Twenty years ago, in 1888, a group of Nags discovered, excavated, and explored an ancient Egyptian tomb in the Western branch of the Valley of the Kings. What they found within the tomb was astonishing – a hitherto-unknown papyrus the decipherers nicknamed “The Book of Life.” Similar to the Egyptian Book of the Dead (or, more properly, “The Chapters of Coming Forth Into the Day”), this papyrus detailed spells and rituals involving the Egyptian gods and death. But rather than being a guidebook with which the spirit could enter the afterlife, the “Book of Life” presented secret rituals and incantations apparently designed to bring the magician everlasting life in this world.
Cartouches on the sarcophagus identified its occupant as Setna, scribe and son of Rameses the Great. According to ancient Egyptian tales, Setna was a renowned magician who discovered the Book of Thoth, a source of great magical power. Upon opening the sarcophagus, the archæologists found it empty, except for the papyrus. Partial decipherment of the Book of Life revealed that it was penned by Setna himself, and it appeared that the only copy was buried in the sarcophagus, although what became of its author remained unclear.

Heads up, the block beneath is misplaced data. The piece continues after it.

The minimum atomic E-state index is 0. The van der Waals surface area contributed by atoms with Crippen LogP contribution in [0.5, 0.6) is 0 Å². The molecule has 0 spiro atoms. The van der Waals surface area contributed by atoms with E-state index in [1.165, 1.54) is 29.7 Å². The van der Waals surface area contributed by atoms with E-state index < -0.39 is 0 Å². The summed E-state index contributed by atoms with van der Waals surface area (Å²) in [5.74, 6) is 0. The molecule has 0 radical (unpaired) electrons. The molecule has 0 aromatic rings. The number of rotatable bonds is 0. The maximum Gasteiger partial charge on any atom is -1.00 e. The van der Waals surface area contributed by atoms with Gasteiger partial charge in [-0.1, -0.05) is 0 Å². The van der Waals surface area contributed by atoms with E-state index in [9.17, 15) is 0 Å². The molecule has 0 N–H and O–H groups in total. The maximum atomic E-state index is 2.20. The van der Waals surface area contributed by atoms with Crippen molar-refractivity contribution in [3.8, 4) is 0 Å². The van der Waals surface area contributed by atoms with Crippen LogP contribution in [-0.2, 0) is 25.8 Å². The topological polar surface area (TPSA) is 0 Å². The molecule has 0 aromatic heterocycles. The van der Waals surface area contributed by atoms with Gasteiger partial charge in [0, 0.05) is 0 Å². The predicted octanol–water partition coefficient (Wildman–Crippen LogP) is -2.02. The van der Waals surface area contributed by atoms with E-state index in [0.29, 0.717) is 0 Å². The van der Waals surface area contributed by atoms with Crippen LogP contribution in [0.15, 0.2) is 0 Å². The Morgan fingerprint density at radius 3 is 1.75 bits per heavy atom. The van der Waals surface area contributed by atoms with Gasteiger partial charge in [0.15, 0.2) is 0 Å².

Deeming the world unready for the secret to immortality, the Nags team created a catalog of the contents of Setna’s tomb, surveyed the corridors and chambers to create an accurate floorplan, then set about re-burying the secrets within. They covered the entrance again, and did the same for the ancient grave robbers’ tunnel they’d found, leaving the area looking as much like a natural and unexplored part of the Valley of the Kings as it had before their excavation.
The Cairo campus of the NAGS Society has been keeping a careful eye on the excavations in the Valley of the Kings, thanks in part to a Nag who is also a member of the Antiquities Service, a government council that oversees archæology along the Nile. Recently, they were quite alarmed to learn that some European archaeologists had discovered Setna’s tomb and were in the process of excavating its entrance. Even more alarming, this excavation was being done in as much secrecy as possible, and in the heat of the off-season (most excavations being done in the Winter season, October – March). Could it be that the Nags are not the only ones to know of the existence of the Book of Life?
The NAGS Society has quickly assembled a team for an “extraction” mission. Their instructions are to enter the tomb – before the rival archaeologists break through the entrance, if at all possible – and retrieve the Book of Life from the sarcophagus within. Failing that, they are to destroy the Book of Life rather than allow it to fall into the wrong hands.